A guide to chitting & growing Potatoes

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Chitting & Growing PotatoesAlthough potatoes are relatively cheap to buy, there’s nothing like the taste of home-grown varieties gathered fresh from the garden or allotment plot. Most supermarkets only tend to stock 2 or 3 varieties. But there are hundreds of different flavours, textures, colours and shapes of potatoes to try.

Chitting your seed potatoes

A ‘chit’ is a name for the young shoot that grows from a potato. In order to set your potatoes off to a good start, it is highly recommended that you chit your crop before planting them out. Chitting is basically allowing each potato tuber to start forming growth shoots and roots ahead of planting. This process is absolutely required for early potatoes to give them a head start in the cooler months of the year.

Some may argue that commercial growers don’t chit and that their yield is comparable to that of chitted crops. This may be the case, but such industries can store their potato seed under carefully controlled temperatures before planting, thereby encouraging better results. Another reason to chit – you can determine which potatoes will grow into strong plants before placing them into the ground. This should save valuable growing space and prevent unsightly patches of earth, should the odd tuber come to nothing.

During mid-February, place your potato tubers in a dry, frost-free but cool and bright place. Stand each tuber side-by-side in large egg trays, with the surface most populated with ‘eyes’ pointing upward. After a few weeks, the eyes develop into chits. Don’t be alarmed if, by the time you plant your chitted potatoes, the shoots are a little long and pale. Although not ideal, they will soon recover and grow strong and green. Just be careful when planting that you don’t undo all of your hard work by breaking or rubbing off the shoots.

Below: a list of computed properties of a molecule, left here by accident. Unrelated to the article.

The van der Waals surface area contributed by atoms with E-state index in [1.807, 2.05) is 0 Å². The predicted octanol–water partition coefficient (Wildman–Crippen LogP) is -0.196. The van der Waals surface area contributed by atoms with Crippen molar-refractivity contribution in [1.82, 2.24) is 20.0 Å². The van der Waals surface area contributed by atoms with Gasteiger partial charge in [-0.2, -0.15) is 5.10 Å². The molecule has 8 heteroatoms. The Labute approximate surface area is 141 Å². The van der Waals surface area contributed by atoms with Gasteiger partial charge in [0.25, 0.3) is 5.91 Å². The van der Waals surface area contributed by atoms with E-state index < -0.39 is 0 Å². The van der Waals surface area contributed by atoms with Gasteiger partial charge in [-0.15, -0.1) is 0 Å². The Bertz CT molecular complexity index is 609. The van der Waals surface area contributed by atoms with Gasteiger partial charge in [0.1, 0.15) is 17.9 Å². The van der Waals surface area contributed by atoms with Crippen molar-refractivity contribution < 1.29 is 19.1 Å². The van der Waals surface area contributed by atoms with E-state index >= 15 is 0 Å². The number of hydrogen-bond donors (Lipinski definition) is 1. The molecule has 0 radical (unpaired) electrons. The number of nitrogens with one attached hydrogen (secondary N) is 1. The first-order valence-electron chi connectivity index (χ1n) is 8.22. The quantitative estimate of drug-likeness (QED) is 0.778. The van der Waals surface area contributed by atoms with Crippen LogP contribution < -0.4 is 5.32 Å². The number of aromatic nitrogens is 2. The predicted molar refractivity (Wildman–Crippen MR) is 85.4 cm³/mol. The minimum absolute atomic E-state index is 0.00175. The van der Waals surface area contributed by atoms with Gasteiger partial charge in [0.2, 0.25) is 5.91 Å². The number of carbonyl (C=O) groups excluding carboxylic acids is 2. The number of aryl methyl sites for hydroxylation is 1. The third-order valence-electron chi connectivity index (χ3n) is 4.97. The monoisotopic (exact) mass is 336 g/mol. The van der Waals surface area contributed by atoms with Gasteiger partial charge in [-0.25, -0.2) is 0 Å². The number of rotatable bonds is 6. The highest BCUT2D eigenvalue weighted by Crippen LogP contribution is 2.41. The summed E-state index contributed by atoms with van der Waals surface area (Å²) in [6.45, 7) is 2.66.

Tip: Encourage a small number of short and strong chits per potato. This will yield a heavier crop than you would get from allowing masses of long chits.

Potato crop types

Potatoes come in three main crops: early, second early and maincrop. This effects when your potato should be planted and how much space each tuber requires.

Early Potatoes

Early crops tend to be more pest and disease resistant. They also generally grow into smaller plants and require less growing space. ‘Earlies’ can be harvested earlier in the year, about 10 weeks after planting. Plant in mid-March in the south of England, or after the risk of hard frost has passed in early April. Establish them in rows 30 cm apart with 60 cm between each row. First earlies are also great for growing in barrels and large pots. Varieties to try: ‘Duke of York’ or ‘Rocket’.

Second Early Potatoes

Will take 13-14 weeks between planting and harvest. Plant your second earlies in mid-March in the south of England, or after the risk of hard frost has passed in early April – the same time as early crops. Place your chitted tubers 45 cm apart with 75 cm between each row. Varieties to try:  ‘Kestrel’ or ‘Vivaldi’.

Maincrop Potatoes

Depending on the variety, maincrops tend to be heavy croppers! Takes 15 weeks from planting to harvest. Plant your main crop during the first few weeks of April, if you live in the south of England. Plant in the latter part of April for the north. Establish them in rows, 60 cm apart with 75 cm between each row. Varieties to try: ‘Cara’ or ‘Desiree’.

How do I know my potato crop is ready for harvest?

After the given amount of weeks, you should start to notice that the leaves on your plants are starting to wilt and the stems turn yellow. Info:  Earlies – 10 weeks, Second Earlies – 13 weeks, Maincrop – 15 weeks.

Dig a single plant or two up to see if the crop is ready. Don’t unearth all of your potatoes at the same time, unless of course you really love potatoes for breakfast, dinner and tea! They will continue to grow happily for a while if left in the ground. Equally, don’t leave them for too long. Potatoes turn sweeter with age and, as a result, become more attractive to slugs.

Discard potatoes that have developed a green outer skin. Green potatoes contain a toxin called ‘Solanine’ which may be harmful if eaten! Potatoes turn green if the tubers are exposed to sunlight, so always ensure that each plant has a plentiful covering of soil or mulch around its base. Topping such a layer up every week or so will not only guard against “greening”, but will also encourage the formation of even more potatoes!

http://www.theallotmentgarden.co.uk/2010/11/guide-seed-potato-varieties/as early, second early and maincrop potatoes

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